April 16, 2021

Europe’s Bank Deal Is Seen as Progress With Flaws

It may not be the “revolutionary change in the way banks are treated in the European Union” that the Irish finance minister, Michael Noonan, trumpeted after the late-night session.

The agreement is intended to reduce the chance that a bank crisis will descend into a government debt crisis, as happened in Spain and Ireland when the cost of bank rescues helped undermine public finances.

But because Germany insisted on high hurdles before its taxpayers would be made liable for bank failures in other countries, there remains a risk that weaker countries could still become victims of the failure of a big domestic bank.

“There is not much sharing of the costs across the euro zone,” said Marie Diron, an economist in London who advises the consulting firm Ernst Young. The 60 billion euro, or $78 billion, in euro zone money that has been allocated for bank recapitalization “is nothing,” she said. “It would be exhausted very quickly.”

The deal on banks is aimed at breaking the so-called doom loop, in which struggling governments take their states deeper into debt to save their banking systems, only to face sky-high sovereign borrowing costs.

Analysts were cautious about declaring an end to Europe’s banking woes.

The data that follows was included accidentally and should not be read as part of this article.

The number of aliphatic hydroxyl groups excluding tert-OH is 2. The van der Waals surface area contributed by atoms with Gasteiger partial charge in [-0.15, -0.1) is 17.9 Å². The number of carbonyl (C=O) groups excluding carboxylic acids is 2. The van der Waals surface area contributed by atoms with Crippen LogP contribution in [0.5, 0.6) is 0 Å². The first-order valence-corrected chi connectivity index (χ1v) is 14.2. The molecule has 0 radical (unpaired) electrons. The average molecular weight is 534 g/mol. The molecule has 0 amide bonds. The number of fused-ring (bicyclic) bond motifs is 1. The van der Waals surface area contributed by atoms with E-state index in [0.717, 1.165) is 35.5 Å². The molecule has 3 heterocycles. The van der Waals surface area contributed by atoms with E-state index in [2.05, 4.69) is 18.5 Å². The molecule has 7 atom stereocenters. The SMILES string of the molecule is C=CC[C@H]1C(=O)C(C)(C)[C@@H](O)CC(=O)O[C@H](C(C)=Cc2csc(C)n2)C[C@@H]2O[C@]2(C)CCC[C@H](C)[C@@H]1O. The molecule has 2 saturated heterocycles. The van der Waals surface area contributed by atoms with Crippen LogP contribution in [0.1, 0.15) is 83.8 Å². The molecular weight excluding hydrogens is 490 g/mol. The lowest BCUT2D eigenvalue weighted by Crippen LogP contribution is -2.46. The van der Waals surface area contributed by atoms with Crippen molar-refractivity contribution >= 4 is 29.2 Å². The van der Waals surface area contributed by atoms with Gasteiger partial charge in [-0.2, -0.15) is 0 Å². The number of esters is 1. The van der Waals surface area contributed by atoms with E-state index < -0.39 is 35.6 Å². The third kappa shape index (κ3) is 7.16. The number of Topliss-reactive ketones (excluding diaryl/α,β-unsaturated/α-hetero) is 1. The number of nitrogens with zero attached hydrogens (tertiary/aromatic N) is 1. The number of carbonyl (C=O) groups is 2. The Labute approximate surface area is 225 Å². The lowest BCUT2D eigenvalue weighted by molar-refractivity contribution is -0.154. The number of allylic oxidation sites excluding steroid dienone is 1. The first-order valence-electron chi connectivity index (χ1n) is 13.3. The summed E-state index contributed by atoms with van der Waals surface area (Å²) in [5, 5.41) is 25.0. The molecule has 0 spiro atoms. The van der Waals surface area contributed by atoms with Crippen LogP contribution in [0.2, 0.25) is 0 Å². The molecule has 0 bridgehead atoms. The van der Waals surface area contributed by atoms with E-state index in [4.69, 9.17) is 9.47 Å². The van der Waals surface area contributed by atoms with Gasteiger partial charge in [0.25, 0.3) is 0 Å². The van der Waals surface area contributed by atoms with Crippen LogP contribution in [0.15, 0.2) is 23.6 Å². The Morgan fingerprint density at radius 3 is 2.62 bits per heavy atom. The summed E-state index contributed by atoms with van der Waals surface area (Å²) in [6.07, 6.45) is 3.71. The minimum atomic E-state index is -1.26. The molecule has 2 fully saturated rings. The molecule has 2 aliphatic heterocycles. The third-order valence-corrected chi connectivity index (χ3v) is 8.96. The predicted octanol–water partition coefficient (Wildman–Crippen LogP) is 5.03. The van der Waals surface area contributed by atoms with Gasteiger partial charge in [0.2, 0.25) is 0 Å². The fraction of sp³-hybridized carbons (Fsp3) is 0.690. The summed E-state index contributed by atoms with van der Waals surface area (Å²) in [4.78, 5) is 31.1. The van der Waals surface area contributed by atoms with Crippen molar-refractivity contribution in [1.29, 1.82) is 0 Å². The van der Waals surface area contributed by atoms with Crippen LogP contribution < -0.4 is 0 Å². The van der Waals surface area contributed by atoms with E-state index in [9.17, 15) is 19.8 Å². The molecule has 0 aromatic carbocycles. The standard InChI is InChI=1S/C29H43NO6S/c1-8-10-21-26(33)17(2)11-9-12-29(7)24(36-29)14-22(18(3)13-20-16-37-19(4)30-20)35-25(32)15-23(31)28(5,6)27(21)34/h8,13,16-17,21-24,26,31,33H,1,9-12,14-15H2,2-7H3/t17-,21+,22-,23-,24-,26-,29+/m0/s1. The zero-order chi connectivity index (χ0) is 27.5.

“Is it the best solution to break the doom loop? Of course it’s not,” said Nicolas Véron, a senior fellow at Bruegel, a research organization in Brussels.

He said Germany was unlikely to agree to pay for past mistakes by banks or bank regulators in other countries, even after the German national elections in the autumn.

Mr. Véron said he expected the agreement to be modified as it went through the European Parliament, as leaders weigh some of the consequences of forcing creditors and some depositors to help pay for bank rescues.

But as European Union heads of state arrived here on Thursday for a two-day summit meeting, they sought to put the finance ministers’ deal in the best possible light.

François Hollande, the French president, hailed the breakthrough as “extremely useful for protecting savers and to avoid having taxpayers pay for a banking crisis for which they are not responsible.”

The German chancellor, Angela Merkel, speaking to her Parliament in Berlin on Thursday before heading to Brussels, thanked her finance minister, Wolfgang Schäuble, for his efforts on the bank deal. “The priority will be to make the creditors and owners responsible, and we get away from taxpayers always putting up for the banks,” Ms. Merkel said. “This is really necessary.”

The new system is expected to go into full effect in 2018. It specifies the order in which banks’ investors and creditors, and then uninsured depositors, will face losses.

Deposits under 100,000 euros would remain protected. Small businesses and individual savers with more than 100,000 euros would enjoy better protection than other categories of unsecured creditors when losses were imposed.